The bill is certain to be far smaller and far less ambitious than Biden and his fellow Democrats had expected. It is also likely to become better known for the Democrat promises it will break than for the ones it will try to keep. It won’t provide free tuition for community colleges. It won’t add free dental, hearing, and vision coverage to Medicare. It won’t force an accelerated transition of American electrical power plants to green energy sources. It will not be paid for by rolling back the Trump tax cuts. And those benefits in the original proposal that will likely survive — such as an extension of more generous child care tax credits, and universal free Pre-K education — will be limited to one year instead of four, and will almost certainly not be continued after Republicans regain control of Congress.

Biden tried to shrug off those failures during his town hall last week by telling his increasingly disappointed supporters, “Look — hey, look, it’s all about compromise.” But that kind of answer is unlikely to satisfy many of them.

The political problem facing the Democrats is compounded by the rapid collapse of Biden’s job approval rating with the American public, falling by more than 20 points since June. In the past, whenever faced with serious political challenges, Biden could always fall back on his reputation for personal affability and long record of accomplishment as a senator and vice president. Now those reserves of good will and credibility have been all but exhausted.


While Biden and the Democrats may win passage of the Build Back Better plan, it is hard to see where their next legislative achievement will come from. Since becoming president, Biden’s go-it-alone legislative approach has burned bridges with most Republicans in Washington, and trying to make another bipartisan deal with them is no longer viable.

Unless Biden can convince Manchin and other moderate Democrat senators that this is an emergency “break the glass” moment that justifies the gutting of the filibuster rule, his only remaining legislative option will be the extremely limiting reconciliation rules. That path will only remain good as long as Democrats can hold on to the 50-50 split in the Senate, and their narrow majority in the House. If the midterm elections result in a Republican sweep, as is widely expected, Biden’s legislative accomplishments will be finished.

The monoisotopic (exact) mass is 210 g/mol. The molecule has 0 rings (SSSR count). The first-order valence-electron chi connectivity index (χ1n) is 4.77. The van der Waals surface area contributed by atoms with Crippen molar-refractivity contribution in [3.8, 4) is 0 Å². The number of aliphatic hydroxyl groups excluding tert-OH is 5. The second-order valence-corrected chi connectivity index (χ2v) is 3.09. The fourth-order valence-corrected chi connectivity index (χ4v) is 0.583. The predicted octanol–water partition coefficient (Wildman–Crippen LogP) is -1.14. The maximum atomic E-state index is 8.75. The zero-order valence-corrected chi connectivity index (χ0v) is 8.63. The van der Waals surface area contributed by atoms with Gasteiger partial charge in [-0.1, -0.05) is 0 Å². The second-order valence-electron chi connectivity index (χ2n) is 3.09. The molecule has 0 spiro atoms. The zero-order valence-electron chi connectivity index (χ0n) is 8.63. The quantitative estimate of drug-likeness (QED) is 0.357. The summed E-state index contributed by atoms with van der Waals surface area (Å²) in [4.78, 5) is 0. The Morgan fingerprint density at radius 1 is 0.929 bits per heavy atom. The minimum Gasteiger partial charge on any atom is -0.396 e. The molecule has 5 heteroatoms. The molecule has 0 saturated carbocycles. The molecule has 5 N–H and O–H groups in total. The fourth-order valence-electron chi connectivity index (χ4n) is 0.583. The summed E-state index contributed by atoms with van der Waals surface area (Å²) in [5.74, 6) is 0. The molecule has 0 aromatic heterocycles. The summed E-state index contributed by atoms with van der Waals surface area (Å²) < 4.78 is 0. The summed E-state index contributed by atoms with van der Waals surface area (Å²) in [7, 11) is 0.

Republicans claim that the climate of hostility that pervades Washington today is also largely President Biden’s fault. After the November election, many Republicans in Washington had hoped that Biden had been sincere when he had promised voters he would work to bring an end to the bitter partisanship which characterized Trump’s presidency. Those Republicans were also pleased when Biden invited them to the White House during his first week in office to discuss the next round of emergency Covid stimulus and aid that Congress needed to pass.

However, that feeling didn’t last. Instead of working together to come up with a bipartisan agreement for that stimulus, Biden rejected the Republican stimulus proposals and worked exclusively with Democrats to craft a $1.9 trillion stimulus package filled mostly with wasteful spending on liberal policy goals which Biden knew the Republicans could not support. With that, Biden poisoned the political atmosphere in Washington at the very outset of his presidency, destroying the mutual trust essential to any successful bipartisan initiative.

So far, that $1.9 trillion stimulus bill is Joe Biden’s only significant legislative accomplishment as president — and Republicans today are blaming its excessive spending for the current spike in inflation. Patrick McHenry, the ranking GOP member of the House Financial Services Committee, told Politico, “Because they [Democrats] shoveled out $2 trillion in spending there, it’s overheated segments of the economy, which has made it more difficult for them.”


In trying to settle the internal Democrat dispute over how to modify Biden’s Build Back Better proposal, the president once again sided with progressives against the moderates, just as he did last month in a dispute between the same two factions. In that case, the moderates had been demanding that Speaker Pelosi keep her promise to hold a House vote by September 27 on the bipartisan infrastructure bill Biden had previously negotiated with Senate Republicans. That vote is still being held up by objections from Democrat progressives.

Previously last week, Biden invited a group of Democrat lawmakers to the White House to urge them to reach a consensus and finalize the long-delayed liberal spending bill. After emerging from that meeting, Congressman Torres said Biden had told them it was time to conclude the negotiations. “He has given us ample time to figure out our priorities, but one of the principles is finality,” Torres said. “He conveyed to us a sense of urgency.”

Progressive Democrats are well aware that this bill may be their last chance during Biden’s presidency to pass any of the socialist-inspired items on their legislative wish list. For that reason, they have been increasingly harsh in their public criticism of fellow Democrats Manchin and Sinema, for stubbornly refusing to get out of the way of the bill’s passage.